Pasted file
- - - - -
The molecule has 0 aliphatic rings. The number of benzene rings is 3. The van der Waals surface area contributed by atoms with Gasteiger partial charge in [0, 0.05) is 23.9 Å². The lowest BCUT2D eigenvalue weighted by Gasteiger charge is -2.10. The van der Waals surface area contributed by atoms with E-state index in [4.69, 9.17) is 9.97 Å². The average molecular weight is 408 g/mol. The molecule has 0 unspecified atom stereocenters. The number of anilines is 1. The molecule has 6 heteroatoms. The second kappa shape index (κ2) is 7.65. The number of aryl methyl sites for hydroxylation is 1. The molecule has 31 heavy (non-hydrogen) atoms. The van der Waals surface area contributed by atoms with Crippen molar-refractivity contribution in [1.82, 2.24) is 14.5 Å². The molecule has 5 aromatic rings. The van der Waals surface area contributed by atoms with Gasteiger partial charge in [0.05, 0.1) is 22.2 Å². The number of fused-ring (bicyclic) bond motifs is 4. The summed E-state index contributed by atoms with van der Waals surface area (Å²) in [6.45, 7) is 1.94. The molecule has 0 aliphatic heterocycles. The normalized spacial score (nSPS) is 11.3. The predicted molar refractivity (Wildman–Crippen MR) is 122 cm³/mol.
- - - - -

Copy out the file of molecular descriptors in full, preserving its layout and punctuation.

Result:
The molecule has 0 aliphatic rings. The number of benzene rings is 3. The van der Waals surface area contributed by atoms with Gasteiger partial charge in [0, 0.05) is 23.9 Å². The lowest BCUT2D eigenvalue weighted by Gasteiger charge is -2.10. The van der Waals surface area contributed by atoms with E-state index in [4.69, 9.17) is 9.97 Å². The average molecular weight is 408 g/mol. The molecule has 0 unspecified atom stereocenters. The number of anilines is 1. The molecule has 6 heteroatoms. The second kappa shape index (κ2) is 7.65. The number of aryl methyl sites for hydroxylation is 1. The molecule has 31 heavy (non-hydrogen) atoms. The van der Waals surface area contributed by atoms with Crippen molar-refractivity contribution in [1.82, 2.24) is 14.5 Å². The molecule has 5 aromatic rings. The van der Waals surface area contributed by atoms with Gasteiger partial charge in [0.05, 0.1) is 22.2 Å². The number of fused-ring (bicyclic) bond motifs is 4. The summed E-state index contributed by atoms with van der Waals surface area (Å²) in [6.45, 7) is 1.94. The molecule has 0 aliphatic heterocycles. The normalized spacial score (nSPS) is 11.3. The predicted molar refractivity (Wildman–Crippen MR) is 122 cm³/mol.